Laurel and Hardy

Laurel and Hardy in “The Second Hundred Years” (1927). It begins

And finally they’re off. This is the first Laurel and Hardy movie in a continuous sequence of Laurel and Hardy movies. From now on – they are together. Oliver made a few film appearances without Stan Laurel, largely as a result of the craftily asynchronous contracts that Hal Roach made them both sign, but from now on they are a double act.

Fittingly enough, this sequence begins, in 1927, with a prison movie. They are sentenced to each other as it were. Their heads are shaved and their clothes are striped and they’ve been given truly retributive sentences.

The Warden is, surprise surprise, James Finlayson, who is excited by the prospect of visiting French Government officials who are coming to study his prison so that they can adopt some other penal system. Meanwhile, Stan and Ollie have nearly completed their tunnel. Unfortunately, having pick-axed their way through a water pipe, they are forced to detour and emerge in the Warden’s office. The comedy in these situations always consists of those few precious second preceding and then including the moment where they recognise the enormity of their error. At least the burst pipe does eventually end up flooding the office – which is at least one version of “sticking it to the man”.

They escape by pretending to be painters. The suspicious eye of law enforcement following them around leads to them painting everything in sight – rocks, houses, shops, people, lamp-posts and finally a flapper. This is the last straw. You can’t paint a flapper and the alarm is sounded. A chase in underway. Somehow they manage to change clothes with the very same French delegation that was due to visit the prison and they are chauffeur-driven back into their very own prison as honoured guests.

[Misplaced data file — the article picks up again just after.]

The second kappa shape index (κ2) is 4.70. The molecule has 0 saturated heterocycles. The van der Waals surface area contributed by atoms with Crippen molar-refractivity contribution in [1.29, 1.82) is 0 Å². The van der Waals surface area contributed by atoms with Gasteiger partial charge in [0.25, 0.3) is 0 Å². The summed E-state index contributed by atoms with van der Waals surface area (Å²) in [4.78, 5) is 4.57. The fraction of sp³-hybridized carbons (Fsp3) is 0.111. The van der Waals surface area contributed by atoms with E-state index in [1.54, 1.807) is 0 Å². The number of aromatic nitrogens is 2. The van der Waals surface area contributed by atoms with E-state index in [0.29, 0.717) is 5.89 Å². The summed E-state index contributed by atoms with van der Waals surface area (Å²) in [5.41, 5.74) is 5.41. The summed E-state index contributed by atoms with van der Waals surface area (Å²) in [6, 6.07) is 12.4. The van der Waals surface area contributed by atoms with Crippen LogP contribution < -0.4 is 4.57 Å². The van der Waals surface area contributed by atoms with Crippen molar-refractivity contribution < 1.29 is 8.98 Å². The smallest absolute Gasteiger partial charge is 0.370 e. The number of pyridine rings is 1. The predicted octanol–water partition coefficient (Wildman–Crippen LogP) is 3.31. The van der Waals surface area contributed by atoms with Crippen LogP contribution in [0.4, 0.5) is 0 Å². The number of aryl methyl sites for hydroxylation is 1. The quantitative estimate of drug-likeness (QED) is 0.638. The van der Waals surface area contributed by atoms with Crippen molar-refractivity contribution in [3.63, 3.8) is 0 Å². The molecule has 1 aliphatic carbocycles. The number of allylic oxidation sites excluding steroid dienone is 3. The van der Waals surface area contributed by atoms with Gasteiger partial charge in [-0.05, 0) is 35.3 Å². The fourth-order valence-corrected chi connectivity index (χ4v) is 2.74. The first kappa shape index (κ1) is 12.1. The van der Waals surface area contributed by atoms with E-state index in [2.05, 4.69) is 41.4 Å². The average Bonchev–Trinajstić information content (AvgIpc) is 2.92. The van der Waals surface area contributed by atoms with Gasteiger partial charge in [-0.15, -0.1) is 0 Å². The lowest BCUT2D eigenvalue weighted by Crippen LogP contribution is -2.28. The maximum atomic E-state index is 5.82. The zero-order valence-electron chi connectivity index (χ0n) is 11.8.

Watching these two out of their depth in High Society is always a joy. Stan has no concept of etiquette while Ollie is always convinced that he knows exactly how to behave in any given situation. Ollie is by far the more deluded of the two. Stan hasn’t had a decent meal in years, and is incapable of behaving with restraint and delicacy at a dining table. A cherry from his starter goes awry and he is compelled to pursue it, wheresoever it may go – eventually extricating it from the back of a lady’s dress.

The final scene is the saddest, as they are compelled to tour to the prison and are instantly exposed not only by their erstwhile (and future) block-mates but also by the two French penal delegates who have been arrested for public indecency and are now (still in long underwear) incarcerated in Stan and Ollie’s very own row of cells. The resignation with which our heroes realise that the game is up and trudge back in line to complete their many decades of prison is almost heartbreaking.

In many ways Laurel and Hardy films are far bleaker than most modern comedies. In mainstream 21st century Hollywood – good-natured idiocy is always to be rewarded. In Laurel and Hardy films, idiocy is always punished, although often by other idiots. There’s no indication that Laurel and Hardy are dumber that Warden Finlayson in this film. They’re certainly not dumber than the guard who gives Stan a rifle to hold while demonstrating an exercise move. There are merely lucky idiots and unlucky idiots, and for unlucky idiots, merely clinging on to an unhappy status quo is the best that can be hoped for.

There is something very melancholy about seeing Stan and Ollie with their heads shaved – especially Stan, whose hair was a thing of crafted wonder.

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